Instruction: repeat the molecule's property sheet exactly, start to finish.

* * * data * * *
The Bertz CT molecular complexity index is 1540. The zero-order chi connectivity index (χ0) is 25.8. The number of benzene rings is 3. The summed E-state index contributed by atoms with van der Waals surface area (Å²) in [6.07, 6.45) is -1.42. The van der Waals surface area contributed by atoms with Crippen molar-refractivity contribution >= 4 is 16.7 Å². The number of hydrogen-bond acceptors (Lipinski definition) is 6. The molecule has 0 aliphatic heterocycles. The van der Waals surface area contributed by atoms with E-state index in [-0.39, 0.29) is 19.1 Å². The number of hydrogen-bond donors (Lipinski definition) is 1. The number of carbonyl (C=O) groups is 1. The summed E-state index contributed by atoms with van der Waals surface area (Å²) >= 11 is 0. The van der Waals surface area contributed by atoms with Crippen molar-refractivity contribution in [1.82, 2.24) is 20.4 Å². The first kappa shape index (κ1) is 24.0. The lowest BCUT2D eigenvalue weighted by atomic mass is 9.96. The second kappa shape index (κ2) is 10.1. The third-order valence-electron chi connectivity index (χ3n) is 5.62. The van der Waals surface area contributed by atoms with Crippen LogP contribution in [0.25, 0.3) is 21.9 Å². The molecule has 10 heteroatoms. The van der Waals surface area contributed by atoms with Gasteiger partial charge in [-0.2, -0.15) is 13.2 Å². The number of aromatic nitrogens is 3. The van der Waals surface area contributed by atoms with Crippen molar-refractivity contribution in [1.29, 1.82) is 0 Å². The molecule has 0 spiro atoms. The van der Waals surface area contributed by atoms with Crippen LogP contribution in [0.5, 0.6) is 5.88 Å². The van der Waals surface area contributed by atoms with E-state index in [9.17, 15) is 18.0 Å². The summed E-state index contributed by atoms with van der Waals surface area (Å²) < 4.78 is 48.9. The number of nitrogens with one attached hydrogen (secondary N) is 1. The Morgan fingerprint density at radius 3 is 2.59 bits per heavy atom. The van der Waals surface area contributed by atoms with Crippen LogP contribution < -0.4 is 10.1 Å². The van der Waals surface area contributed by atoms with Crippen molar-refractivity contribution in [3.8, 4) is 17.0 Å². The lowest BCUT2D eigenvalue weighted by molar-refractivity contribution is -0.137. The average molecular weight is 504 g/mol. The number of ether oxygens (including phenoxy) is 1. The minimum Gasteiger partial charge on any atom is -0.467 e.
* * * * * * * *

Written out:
The Bertz CT molecular complexity index is 1540. The zero-order chi connectivity index (χ0) is 25.8. The number of benzene rings is 3. The summed E-state index contributed by atoms with van der Waals surface area (Å²) in [6.07, 6.45) is -1.42. The van der Waals surface area contributed by atoms with Crippen molar-refractivity contribution >= 4 is 16.7 Å². The number of hydrogen-bond acceptors (Lipinski definition) is 6. The molecule has 0 aliphatic heterocycles. The van der Waals surface area contributed by atoms with E-state index in [-0.39, 0.29) is 19.1 Å². The number of hydrogen-bond donors (Lipinski definition) is 1. The number of carbonyl (C=O) groups is 1. The summed E-state index contributed by atoms with van der Waals surface area (Å²) >= 11 is 0. The van der Waals surface area contributed by atoms with Crippen molar-refractivity contribution in [1.82, 2.24) is 20.4 Å². The first kappa shape index (κ1) is 24.0. The lowest BCUT2D eigenvalue weighted by atomic mass is 9.96. The second kappa shape index (κ2) is 10.1. The third-order valence-electron chi connectivity index (χ3n) is 5.62. The van der Waals surface area contributed by atoms with Crippen LogP contribution in [0.25, 0.3) is 21.9 Å². The molecule has 10 heteroatoms. The van der Waals surface area contributed by atoms with Gasteiger partial charge in [-0.2, -0.15) is 13.2 Å². The number of aromatic nitrogens is 3. The van der Waals surface area contributed by atoms with Crippen molar-refractivity contribution in [1.29, 1.82) is 0 Å². The molecule has 0 spiro atoms. The van der Waals surface area contributed by atoms with Crippen LogP contribution in [0.5, 0.6) is 5.88 Å². The van der Waals surface area contributed by atoms with E-state index in [9.17, 15) is 18.0 Å². The summed E-state index contributed by atoms with van der Waals surface area (Å²) < 4.78 is 48.9. The number of nitrogens with one attached hydrogen (secondary N) is 1. The Morgan fingerprint density at radius 3 is 2.59 bits per heavy atom. The van der Waals surface area contributed by atoms with Crippen LogP contribution < -0.4 is 10.1 Å². The van der Waals surface area contributed by atoms with Crippen molar-refractivity contribution in [3.8, 4) is 17.0 Å². The lowest BCUT2D eigenvalue weighted by molar-refractivity contribution is -0.137. The average molecular weight is 504 g/mol. The number of ether oxygens (including phenoxy) is 1. The minimum Gasteiger partial charge on any atom is -0.467 e.